The plants in the greenhouse are doing so well that I decided it was time once again to dig into my seed stash to see what unusual seeds I could come up with. I have a nice stack sitting on the table beside me that I want to germinate over the next few weeks, however the two that I started with tonight are Colvillea racemosa and Eremophila maculata var. brevifolia.
I chose these two to start with for two reasons. The first reason is I love the flowers they will produce. The second reason is because the Colvillea is fragrant. I love fragrant plants as well as those with unusual flowers or foliage.
This plant has bright orange flowers that remind me, in pictures, of wisteria blooms. While I have not seen this plant in person, I have looked at photos online. I am in Indiana, so this zone 10 and 11 plant will remain in the greenhouse in a pot. This will help me control its natural growth which can be in excess of thrity feet tall. It prefers full sun to partial shade so the location I have planned for it in the greenhouse will be perfect.
Since all parts of this plant are poisonous, it will be grown close to my Brugmansia, which is also poisonous. By growing poisonous plants together in one area of the greenhouse, I can avoid any run off going into pots of edible plants, meaning there will not be a chance for the soil of the edible plants to be poisoned.
I am germinating the seed in a petri dishe with a bit of paper towel in the bottom. There is plenty of hot water in the bottom of the dish for the seed to absorb. It is my understanding that the seed can take up to fifteen days to germinate. A good soak in hot water seems to help speed up germination.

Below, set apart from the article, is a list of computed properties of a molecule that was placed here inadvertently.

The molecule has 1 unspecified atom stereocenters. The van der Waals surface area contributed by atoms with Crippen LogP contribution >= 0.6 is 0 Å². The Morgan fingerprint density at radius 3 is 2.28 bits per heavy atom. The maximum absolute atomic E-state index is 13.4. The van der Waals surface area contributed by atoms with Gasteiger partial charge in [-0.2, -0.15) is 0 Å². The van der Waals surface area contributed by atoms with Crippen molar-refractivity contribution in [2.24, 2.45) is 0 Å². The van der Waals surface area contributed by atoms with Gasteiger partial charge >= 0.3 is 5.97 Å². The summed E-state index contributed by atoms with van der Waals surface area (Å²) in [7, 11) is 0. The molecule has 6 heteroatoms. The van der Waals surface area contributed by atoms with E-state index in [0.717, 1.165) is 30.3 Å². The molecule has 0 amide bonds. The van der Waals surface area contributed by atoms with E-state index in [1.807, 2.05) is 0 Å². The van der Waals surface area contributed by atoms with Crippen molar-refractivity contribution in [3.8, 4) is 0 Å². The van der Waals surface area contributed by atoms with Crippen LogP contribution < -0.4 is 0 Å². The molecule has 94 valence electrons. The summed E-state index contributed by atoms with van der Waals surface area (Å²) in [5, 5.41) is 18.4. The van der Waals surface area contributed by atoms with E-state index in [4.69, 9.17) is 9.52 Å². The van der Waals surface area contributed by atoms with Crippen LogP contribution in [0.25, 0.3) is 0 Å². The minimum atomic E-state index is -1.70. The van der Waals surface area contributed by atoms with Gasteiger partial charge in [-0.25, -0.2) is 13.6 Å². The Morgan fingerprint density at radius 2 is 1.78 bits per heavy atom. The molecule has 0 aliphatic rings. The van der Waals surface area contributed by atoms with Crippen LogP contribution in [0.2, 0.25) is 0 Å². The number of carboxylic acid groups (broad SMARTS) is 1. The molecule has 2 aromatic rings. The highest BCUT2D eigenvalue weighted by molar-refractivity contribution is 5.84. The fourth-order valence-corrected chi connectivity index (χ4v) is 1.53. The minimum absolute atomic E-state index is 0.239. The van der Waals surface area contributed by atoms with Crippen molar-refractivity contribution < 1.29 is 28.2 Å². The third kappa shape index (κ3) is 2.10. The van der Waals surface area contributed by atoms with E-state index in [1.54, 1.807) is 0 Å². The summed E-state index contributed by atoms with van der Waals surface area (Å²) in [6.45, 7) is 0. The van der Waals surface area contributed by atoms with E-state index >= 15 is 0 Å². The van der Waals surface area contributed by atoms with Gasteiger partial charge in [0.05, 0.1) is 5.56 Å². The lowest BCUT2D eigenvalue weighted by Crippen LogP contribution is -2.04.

Bees, butterflies and birds love this plant, which to me is another plus in growing it. Although the bees here this year are just terrible, there is a need for them and it is necessary to provide enough nectar to keep them around and keep them happy.
Eremophila maculata var. brevifolia
Ah, the flora of Australia, I love it. There are so many cool plants from that area and this is another one. Hardy in zones 9 to 11, this plant will be greenhouse grown here in Indiana. Given that it is a rather small plant only reaching about four foot tall, keeping it happy in a pot should not be a problem.
Considering it is evergreen, has year-round blooms and is drought tolerant, it seems like a perfect plant for people in many locations.
I am germinating these in petri dishes as well, but do not have them in as much water as the Colvillea seeds.
Soaking in small containers with lids filled half way with hot water, I have Piper nigrum, Nicolaia elatior, double blue Clitoria, Schinus molle var. areira, golden chain tree and Desmos chinensis.